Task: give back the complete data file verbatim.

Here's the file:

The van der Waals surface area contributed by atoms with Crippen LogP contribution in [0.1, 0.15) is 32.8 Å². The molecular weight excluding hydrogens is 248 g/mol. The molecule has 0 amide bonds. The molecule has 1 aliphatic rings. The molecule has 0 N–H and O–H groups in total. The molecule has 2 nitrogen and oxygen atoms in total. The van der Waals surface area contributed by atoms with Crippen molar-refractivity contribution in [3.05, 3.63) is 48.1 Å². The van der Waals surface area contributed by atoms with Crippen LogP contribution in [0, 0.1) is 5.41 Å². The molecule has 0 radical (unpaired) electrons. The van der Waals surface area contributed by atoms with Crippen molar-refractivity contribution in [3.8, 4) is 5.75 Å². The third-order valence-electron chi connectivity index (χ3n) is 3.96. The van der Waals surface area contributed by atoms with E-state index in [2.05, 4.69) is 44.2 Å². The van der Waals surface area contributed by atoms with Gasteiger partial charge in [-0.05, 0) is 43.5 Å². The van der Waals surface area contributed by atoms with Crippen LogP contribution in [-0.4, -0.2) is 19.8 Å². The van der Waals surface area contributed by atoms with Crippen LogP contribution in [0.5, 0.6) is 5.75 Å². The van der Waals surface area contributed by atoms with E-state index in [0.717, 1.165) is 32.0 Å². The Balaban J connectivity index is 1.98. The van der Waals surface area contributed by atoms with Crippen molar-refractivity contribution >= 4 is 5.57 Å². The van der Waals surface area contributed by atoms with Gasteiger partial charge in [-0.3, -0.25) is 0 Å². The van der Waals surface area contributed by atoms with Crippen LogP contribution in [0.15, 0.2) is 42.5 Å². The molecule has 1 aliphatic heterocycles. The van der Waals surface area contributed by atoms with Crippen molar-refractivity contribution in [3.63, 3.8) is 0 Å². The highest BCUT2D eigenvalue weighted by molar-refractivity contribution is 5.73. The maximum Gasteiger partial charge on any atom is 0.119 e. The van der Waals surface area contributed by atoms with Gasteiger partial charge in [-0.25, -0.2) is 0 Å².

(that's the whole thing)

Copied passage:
The van der Waals surface area contributed by atoms with Crippen LogP contribution in [0.1, 0.15) is 32.8 Å². The molecular weight excluding hydrogens is 248 g/mol. The molecule has 0 amide bonds. The molecule has 1 aliphatic rings. The molecule has 0 N–H and O–H groups in total. The molecule has 2 nitrogen and oxygen atoms in total. The van der Waals surface area contributed by atoms with Crippen molar-refractivity contribution in [3.05, 3.63) is 48.1 Å². The van der Waals surface area contributed by atoms with Crippen LogP contribution in [0, 0.1) is 5.41 Å². The molecule has 0 radical (unpaired) electrons. The van der Waals surface area contributed by atoms with Crippen molar-refractivity contribution in [3.8, 4) is 5.75 Å². The third-order valence-electron chi connectivity index (χ3n) is 3.96. The van der Waals surface area contributed by atoms with E-state index in [2.05, 4.69) is 44.2 Å². The van der Waals surface area contributed by atoms with Gasteiger partial charge in [-0.05, 0) is 43.5 Å². The van der Waals surface area contributed by atoms with Crippen LogP contribution in [-0.4, -0.2) is 19.8 Å². The van der Waals surface area contributed by atoms with Crippen LogP contribution in [0.5, 0.6) is 5.75 Å². The van der Waals surface area contributed by atoms with E-state index in [0.717, 1.165) is 32.0 Å². The Balaban J connectivity index is 1.98. The van der Waals surface area contributed by atoms with Crippen molar-refractivity contribution >= 4 is 5.57 Å². The van der Waals surface area contributed by atoms with Gasteiger partial charge in [-0.3, -0.25) is 0 Å². The van der Waals surface area contributed by atoms with Crippen LogP contribution in [0.15, 0.2) is 42.5 Å². The molecule has 1 aliphatic heterocycles. The van der Waals surface area contributed by atoms with Crippen molar-refractivity contribution in [3.63, 3.8) is 0 Å². The highest BCUT2D eigenvalue weighted by molar-refractivity contribution is 5.73. The maximum Gasteiger partial charge on any atom is 0.119 e. The van der Waals surface area contributed by atoms with Gasteiger partial charge in [-0.25, -0.2) is 0 Å².